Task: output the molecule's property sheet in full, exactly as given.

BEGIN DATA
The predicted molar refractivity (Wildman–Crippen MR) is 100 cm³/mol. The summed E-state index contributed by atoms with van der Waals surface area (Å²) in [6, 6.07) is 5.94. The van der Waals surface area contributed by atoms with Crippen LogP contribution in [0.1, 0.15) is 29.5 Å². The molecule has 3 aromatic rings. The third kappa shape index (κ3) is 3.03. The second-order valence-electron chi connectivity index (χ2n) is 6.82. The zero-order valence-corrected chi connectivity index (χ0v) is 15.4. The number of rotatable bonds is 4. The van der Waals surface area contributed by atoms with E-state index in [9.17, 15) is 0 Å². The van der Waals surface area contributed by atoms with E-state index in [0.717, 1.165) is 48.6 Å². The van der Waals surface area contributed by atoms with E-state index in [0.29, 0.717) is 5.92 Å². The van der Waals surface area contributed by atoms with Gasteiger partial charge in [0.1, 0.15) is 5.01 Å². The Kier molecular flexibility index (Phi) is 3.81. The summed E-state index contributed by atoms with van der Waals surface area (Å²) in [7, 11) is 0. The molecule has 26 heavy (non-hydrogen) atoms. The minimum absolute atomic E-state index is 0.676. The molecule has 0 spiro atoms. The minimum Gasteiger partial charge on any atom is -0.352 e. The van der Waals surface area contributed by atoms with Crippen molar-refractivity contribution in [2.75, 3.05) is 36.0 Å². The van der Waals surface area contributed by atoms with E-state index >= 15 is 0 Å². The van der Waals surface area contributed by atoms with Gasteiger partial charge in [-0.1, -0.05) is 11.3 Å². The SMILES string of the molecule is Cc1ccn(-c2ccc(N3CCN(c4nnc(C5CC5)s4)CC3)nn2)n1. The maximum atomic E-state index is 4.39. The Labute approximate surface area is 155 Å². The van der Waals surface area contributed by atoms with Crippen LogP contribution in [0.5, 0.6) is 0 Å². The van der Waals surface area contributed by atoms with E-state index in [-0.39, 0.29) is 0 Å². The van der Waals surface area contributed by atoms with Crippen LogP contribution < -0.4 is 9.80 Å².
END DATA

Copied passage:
The predicted molar refractivity (Wildman–Crippen MR) is 100 cm³/mol. The summed E-state index contributed by atoms with van der Waals surface area (Å²) in [6, 6.07) is 5.94. The van der Waals surface area contributed by atoms with Crippen LogP contribution in [0.1, 0.15) is 29.5 Å². The molecule has 3 aromatic rings. The third kappa shape index (κ3) is 3.03. The second-order valence-electron chi connectivity index (χ2n) is 6.82. The zero-order valence-corrected chi connectivity index (χ0v) is 15.4. The number of rotatable bonds is 4. The van der Waals surface area contributed by atoms with E-state index in [9.17, 15) is 0 Å². The van der Waals surface area contributed by atoms with E-state index in [0.717, 1.165) is 48.6 Å². The van der Waals surface area contributed by atoms with E-state index in [0.29, 0.717) is 5.92 Å². The van der Waals surface area contributed by atoms with Gasteiger partial charge in [0.1, 0.15) is 5.01 Å². The Kier molecular flexibility index (Phi) is 3.81. The summed E-state index contributed by atoms with van der Waals surface area (Å²) in [7, 11) is 0. The molecule has 26 heavy (non-hydrogen) atoms. The minimum absolute atomic E-state index is 0.676. The molecule has 0 spiro atoms. The minimum Gasteiger partial charge on any atom is -0.352 e. The van der Waals surface area contributed by atoms with Crippen molar-refractivity contribution in [2.75, 3.05) is 36.0 Å². The van der Waals surface area contributed by atoms with E-state index >= 15 is 0 Å². The van der Waals surface area contributed by atoms with Gasteiger partial charge in [-0.1, -0.05) is 11.3 Å². The SMILES string of the molecule is Cc1ccn(-c2ccc(N3CCN(c4nnc(C5CC5)s4)CC3)nn2)n1. The maximum atomic E-state index is 4.39. The Labute approximate surface area is 155 Å². The van der Waals surface area contributed by atoms with Crippen LogP contribution in [0.5, 0.6) is 0 Å². The van der Waals surface area contributed by atoms with E-state index in [-0.39, 0.29) is 0 Å². The van der Waals surface area contributed by atoms with Crippen LogP contribution < -0.4 is 9.80 Å².